Does the military care if I file for bankruptcy?

Recently on our bankruptcy forum a user asked, “I am considering joining the army. I am in a desperate financial situation. Not only do I have $20,000 in credit card debts I have a car I cannot afford and $50,000 in medical bills. I have wanted to be in the military my whole life. Will filing bankruptcy hurt my chances?”

Bankruptcy and the military

Many people file for bankruptcy protection without fully considering the short and long-term ramifications of their decision. Although filing for bankruptcy is very common, it can affect your ability to purchase a house or car, get credit, and in some cases, to find employment within the armed services.

Specifically, the Department of Defense states that “members of the Military Services are expected to pay their just financial obligations in a proper and timely manner.” Each branch of service, however, applies this principle a bit differently.

For example, the Air Force uses the “40 percent rule,” which does not recruit individuals who have monthly consumer debts which exceed 40% or more of their anticipated military pay. Exceptions are made, however, for debts which can be deferred, including student loans.

To that end, before determining whether you are fit to serve in the military the government will review your financial situation, including whether or not you have consistently paid your bills and managed your finances in a responsible manner, Some branches of service may also require some type of interview to evaluate your financial status.

What issues can hurt my chance for military enlistment?

There are a variety of financial issues that the military may review prior to allowing you to enlist. For example, the military may review if you have any of the following:

  • Unpaid loans which are overdue or in collections
  • A history of bad credit
  • A history of bankruptcy filings
  • Overdue child support payments
  • Overdue spousal support payments
  • Unpaid tax debts
  • A history of writing bad checks
  • A history of property repossessions
  • Loan fraud or tax evasion
  • A criminal record for embezzlement
  • A history of criminal financial misconduct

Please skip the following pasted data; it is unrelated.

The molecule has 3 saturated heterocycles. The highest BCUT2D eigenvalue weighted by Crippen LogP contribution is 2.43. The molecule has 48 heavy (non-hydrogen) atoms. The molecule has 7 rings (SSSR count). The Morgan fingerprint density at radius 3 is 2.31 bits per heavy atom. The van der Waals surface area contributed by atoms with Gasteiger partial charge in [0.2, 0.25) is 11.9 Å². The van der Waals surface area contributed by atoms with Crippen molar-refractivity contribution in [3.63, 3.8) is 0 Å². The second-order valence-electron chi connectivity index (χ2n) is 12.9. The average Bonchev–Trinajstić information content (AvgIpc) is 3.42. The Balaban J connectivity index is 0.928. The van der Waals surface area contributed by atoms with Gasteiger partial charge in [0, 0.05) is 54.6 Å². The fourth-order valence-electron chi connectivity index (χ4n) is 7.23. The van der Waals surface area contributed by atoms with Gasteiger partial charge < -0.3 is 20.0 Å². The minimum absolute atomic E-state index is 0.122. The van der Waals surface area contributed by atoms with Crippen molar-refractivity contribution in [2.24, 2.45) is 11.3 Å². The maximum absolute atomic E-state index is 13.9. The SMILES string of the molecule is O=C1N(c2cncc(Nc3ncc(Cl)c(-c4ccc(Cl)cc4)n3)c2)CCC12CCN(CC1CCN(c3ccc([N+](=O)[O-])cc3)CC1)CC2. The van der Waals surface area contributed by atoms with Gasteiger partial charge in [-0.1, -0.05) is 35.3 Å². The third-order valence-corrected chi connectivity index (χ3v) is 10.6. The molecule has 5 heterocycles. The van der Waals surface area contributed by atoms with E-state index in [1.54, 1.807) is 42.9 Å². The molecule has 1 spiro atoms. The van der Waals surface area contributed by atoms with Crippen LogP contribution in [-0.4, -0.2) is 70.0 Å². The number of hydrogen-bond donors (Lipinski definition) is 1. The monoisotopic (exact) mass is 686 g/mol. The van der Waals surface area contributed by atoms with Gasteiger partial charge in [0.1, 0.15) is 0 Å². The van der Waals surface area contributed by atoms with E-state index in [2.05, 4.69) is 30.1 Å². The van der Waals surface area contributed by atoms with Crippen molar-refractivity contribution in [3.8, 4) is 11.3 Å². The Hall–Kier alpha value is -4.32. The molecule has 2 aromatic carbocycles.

• Consistently high debt to income ratios

Filed bankruptcy in the past will this eliminate my chances for recruitment?

If you have filed for bankruptcy protection in the past this fact by itself will not eliminate your chance for recruitment. The military will likely review your reason for filing and make a determination.

For example, if you became seriously ill and generated $100,000 of medical debt and had to file for bankruptcy this might be viewed differently than if you had excessive credit card debts purchasing unnecessary luxury goods or because you simply lived above your means.

Bottom Line:

The general concern, especially if you are seeking employment where you may need a high degree of security clearance, is that individuals who have a history of bad financial decisions could be desperate for money, a situation which could lead a recruit to be more easily bribed or more vulnerable to making bad decisions.

With this in mind, if your bankruptcy is or was the result of unforeseen circumstances such as unemployment, divorce, death, or illness it might be easier to convince the military that you are financially responsible and can live within your means in the future. If, however, you have consistently made poor financial decisions the military may decide you are too great of a security risk.

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Beth

Beth L. has been a contributing writer to websites since 2008. She has a background in Business Management and Management Information Systems and graduated from the University of Texas in 1996. Now she specializes in content development for legal entities for issues regarding bankruptcy, personal injury and Social Security Disability law.
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About Beth

Beth L. has been a contributing writer to websites since 2008. She has a background in Business Management and Management Information Systems and graduated from the University of Texas in 1996. Now she specializes in content development for legal entities for issues regarding bankruptcy, personal injury and Social Security Disability law.